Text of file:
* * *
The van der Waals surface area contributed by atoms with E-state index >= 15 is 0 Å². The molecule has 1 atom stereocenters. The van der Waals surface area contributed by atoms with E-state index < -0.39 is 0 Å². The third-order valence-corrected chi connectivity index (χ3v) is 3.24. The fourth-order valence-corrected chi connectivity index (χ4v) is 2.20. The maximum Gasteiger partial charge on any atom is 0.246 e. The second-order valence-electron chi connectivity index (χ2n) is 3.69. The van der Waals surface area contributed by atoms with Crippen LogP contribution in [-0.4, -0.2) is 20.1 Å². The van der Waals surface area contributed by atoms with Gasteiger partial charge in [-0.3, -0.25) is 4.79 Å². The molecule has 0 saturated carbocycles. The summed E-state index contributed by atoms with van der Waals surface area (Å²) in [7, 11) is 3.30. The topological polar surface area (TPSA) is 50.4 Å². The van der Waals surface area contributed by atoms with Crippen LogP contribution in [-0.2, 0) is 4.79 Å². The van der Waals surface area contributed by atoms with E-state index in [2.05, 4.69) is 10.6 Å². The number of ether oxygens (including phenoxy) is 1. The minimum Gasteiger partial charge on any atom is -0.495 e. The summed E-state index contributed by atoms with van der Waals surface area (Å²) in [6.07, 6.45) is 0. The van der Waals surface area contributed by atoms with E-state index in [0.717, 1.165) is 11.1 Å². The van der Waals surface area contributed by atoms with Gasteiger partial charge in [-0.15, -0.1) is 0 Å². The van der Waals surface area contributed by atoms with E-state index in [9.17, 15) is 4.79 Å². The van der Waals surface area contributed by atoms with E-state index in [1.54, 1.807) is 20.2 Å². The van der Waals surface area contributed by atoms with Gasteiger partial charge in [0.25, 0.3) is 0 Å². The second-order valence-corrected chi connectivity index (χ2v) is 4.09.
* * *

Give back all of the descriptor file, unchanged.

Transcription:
The van der Waals surface area contributed by atoms with E-state index >= 15 is 0 Å². The molecule has 1 atom stereocenters. The van der Waals surface area contributed by atoms with E-state index < -0.39 is 0 Å². The third-order valence-corrected chi connectivity index (χ3v) is 3.24. The fourth-order valence-corrected chi connectivity index (χ4v) is 2.20. The maximum Gasteiger partial charge on any atom is 0.246 e. The second-order valence-electron chi connectivity index (χ2n) is 3.69. The van der Waals surface area contributed by atoms with Crippen LogP contribution in [-0.4, -0.2) is 20.1 Å². The van der Waals surface area contributed by atoms with Gasteiger partial charge in [-0.3, -0.25) is 4.79 Å². The molecule has 0 saturated carbocycles. The summed E-state index contributed by atoms with van der Waals surface area (Å²) in [7, 11) is 3.30. The topological polar surface area (TPSA) is 50.4 Å². The van der Waals surface area contributed by atoms with Crippen LogP contribution in [-0.2, 0) is 4.79 Å². The van der Waals surface area contributed by atoms with E-state index in [2.05, 4.69) is 10.6 Å². The number of ether oxygens (including phenoxy) is 1. The minimum Gasteiger partial charge on any atom is -0.495 e. The summed E-state index contributed by atoms with van der Waals surface area (Å²) in [6.07, 6.45) is 0. The van der Waals surface area contributed by atoms with E-state index in [0.717, 1.165) is 11.1 Å². The van der Waals surface area contributed by atoms with Gasteiger partial charge in [-0.15, -0.1) is 0 Å². The van der Waals surface area contributed by atoms with E-state index in [9.17, 15) is 4.79 Å². The van der Waals surface area contributed by atoms with E-state index in [1.54, 1.807) is 20.2 Å². The van der Waals surface area contributed by atoms with Gasteiger partial charge in [0.25, 0.3) is 0 Å². The second-order valence-corrected chi connectivity index (χ2v) is 4.09.